For some FND is treated adequately and soon after it’s triggered which can lead them to only having a temporary disability. Unfortunately, not everybody is this lucky.

Sometimes it really is just about luck, some people don’t respond to treatment as well as others, but a lot of the time it comes down to the fact that people can’t be diagnosed soon after being triggered as doctors aren’t as aware of FND as we’d like. Once being diagnosed, people with FND also must face doctors who aren’t well educated but don’t wish to admit it. Some doctors simply don’t know what they’re doing with FND treatment and even try to treat all symptoms with psychological options even if the symptoms presenting have nothing to do with the psyche.

This means some people, such as me, are left with a permanent disability.

 

Despite the fluctuation in how long the disability lasts and the variation in who ends up with a permanent disability, FND is definitively a legitimate disability.

 

However, professionals seem to be behind on the times, yet again.

 

According to the classification guidelines of the International Olympic Committee for para sports, functional impairments are not a recognised/eligible impairment.

This stops talented, authentically disabled, athletes from following their goals.

Something needs to be altered there and I hope when the time comes, I have your support in the fight for change.

 

In the meantime, here are some ways to help those with FND or make things more accessible for us;

  • Make sure everywhere is accessible to mobility aid
  • Keep in mind that for some, some of their symptoms can be triggered by sensory input so consider the environment you’re creating
  • Our symptoms can include or cause fatigue so please be patient with us and please be understanding if we need to alter or cancel plans because of it
  • Be patient with us during dissociative attacks, memory or concentration struggles, speech troubles
  • If we have pain problems caused by our FND (CRPS for example) please be considerate of what could cause us more pain and what our pain limits us from doing
  • No matter how funny you think it is, don’t laugh at the hick-ups our symptoms cause until it has been clearly established whether the person with FND is comfortable with that. (For example, I don’t mind laughing at my speech mishaps in most instances but for some it’s a major insecurity)

 

I hope you learnt something new and now better understand the condition that’s by my side every day this FND Day!

Striving to Achieve

There’s a giant part of me that people either don’t know exists or they don’t understand how it exists within me. That part that coexists with my illnesses and disabilities is my athleticism. That’s right, I’m sick and disabled but I’m also an athlete.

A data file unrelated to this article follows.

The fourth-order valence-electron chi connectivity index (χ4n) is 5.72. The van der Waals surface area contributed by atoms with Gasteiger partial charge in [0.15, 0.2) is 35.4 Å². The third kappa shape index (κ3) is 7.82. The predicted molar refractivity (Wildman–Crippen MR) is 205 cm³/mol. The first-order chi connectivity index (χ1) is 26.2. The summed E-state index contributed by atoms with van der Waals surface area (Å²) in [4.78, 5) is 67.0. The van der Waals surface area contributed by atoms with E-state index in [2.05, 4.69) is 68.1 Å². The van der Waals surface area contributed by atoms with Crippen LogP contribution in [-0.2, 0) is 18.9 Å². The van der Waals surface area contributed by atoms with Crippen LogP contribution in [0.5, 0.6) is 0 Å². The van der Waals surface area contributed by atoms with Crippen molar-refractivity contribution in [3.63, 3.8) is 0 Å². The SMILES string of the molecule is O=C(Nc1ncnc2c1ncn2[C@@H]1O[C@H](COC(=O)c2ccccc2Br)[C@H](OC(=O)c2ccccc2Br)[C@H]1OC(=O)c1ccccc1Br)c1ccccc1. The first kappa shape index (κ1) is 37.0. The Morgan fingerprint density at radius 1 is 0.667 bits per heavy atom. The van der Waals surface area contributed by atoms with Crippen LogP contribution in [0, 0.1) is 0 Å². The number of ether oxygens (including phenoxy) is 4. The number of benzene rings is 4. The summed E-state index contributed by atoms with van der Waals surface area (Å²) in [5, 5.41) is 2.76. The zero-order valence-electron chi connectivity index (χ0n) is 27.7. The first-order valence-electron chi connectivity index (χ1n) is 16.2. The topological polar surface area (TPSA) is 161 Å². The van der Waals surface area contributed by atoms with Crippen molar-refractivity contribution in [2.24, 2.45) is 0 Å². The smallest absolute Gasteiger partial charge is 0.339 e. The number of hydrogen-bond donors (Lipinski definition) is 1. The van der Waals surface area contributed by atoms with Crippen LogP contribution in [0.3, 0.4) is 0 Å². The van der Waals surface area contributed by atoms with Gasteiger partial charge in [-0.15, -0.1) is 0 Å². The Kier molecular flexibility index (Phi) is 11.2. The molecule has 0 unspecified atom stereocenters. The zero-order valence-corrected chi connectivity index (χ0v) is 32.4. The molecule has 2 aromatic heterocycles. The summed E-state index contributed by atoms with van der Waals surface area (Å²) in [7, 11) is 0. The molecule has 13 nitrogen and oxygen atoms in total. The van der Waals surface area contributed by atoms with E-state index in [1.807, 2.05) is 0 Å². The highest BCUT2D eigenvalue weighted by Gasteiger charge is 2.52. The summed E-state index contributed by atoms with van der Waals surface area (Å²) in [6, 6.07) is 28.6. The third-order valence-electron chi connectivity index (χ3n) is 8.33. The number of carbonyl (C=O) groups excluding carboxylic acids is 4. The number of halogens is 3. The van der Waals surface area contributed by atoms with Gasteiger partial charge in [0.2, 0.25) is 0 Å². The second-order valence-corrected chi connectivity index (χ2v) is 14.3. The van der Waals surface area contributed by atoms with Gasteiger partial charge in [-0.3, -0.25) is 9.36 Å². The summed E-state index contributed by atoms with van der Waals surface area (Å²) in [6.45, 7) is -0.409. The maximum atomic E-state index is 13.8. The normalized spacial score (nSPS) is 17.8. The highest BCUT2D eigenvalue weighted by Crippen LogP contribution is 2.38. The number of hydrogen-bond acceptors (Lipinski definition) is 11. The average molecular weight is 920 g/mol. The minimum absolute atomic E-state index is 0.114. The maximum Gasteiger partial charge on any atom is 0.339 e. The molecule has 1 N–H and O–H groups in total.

Before everything went downhill I was on the Australian Development Squad for Taekwon-Do with big plans for my future.

I was so focused on representing my country and doing my best to win gold in Spain first before moving onto more. But there are people I consider best friends who have never known that I held such potential at some point in my life.

 

Osgood Schlatter Disease (OSD) in my right leg was the first bump in the road to Spain. At first it seemed like a small blip until it came to a point where I had to learn to walk again. I engaged in intense physiotherapy regime, learned how to walk, learned how to live with my knees disease and gained my strength back to be able to return to the sport that owns my heart.

 

Then epilepsy reared its ugly head into the situation along with some symptoms that were undiagnosed at the time but we now know are from Functional Neurological Disorder (FND). Some say that given the high contact level of the sport and the potential knocks to the head meant I had to give up the sport then and there. That wasn’t going to happen on my watch. Protective headgear wasn’t a requirement at the time but it became a personal requirement for me. I trained harderthan my team mates to be able to dodge head attacks specifically. I was already quick on my feet and fast at calculating somebody else’s moves and my countermoves but I worked hard at perfecting the craft so I could truly protect myself. I learned to listen to my body better than anybody else on my team, I had to listen and learn what my body could and couldn’t handle so that I could continue at the sport I adored while staying safe. 

I trained at least twice as hard as my team mates, learnt things they didn’t bother with, just to keep up and keep safe.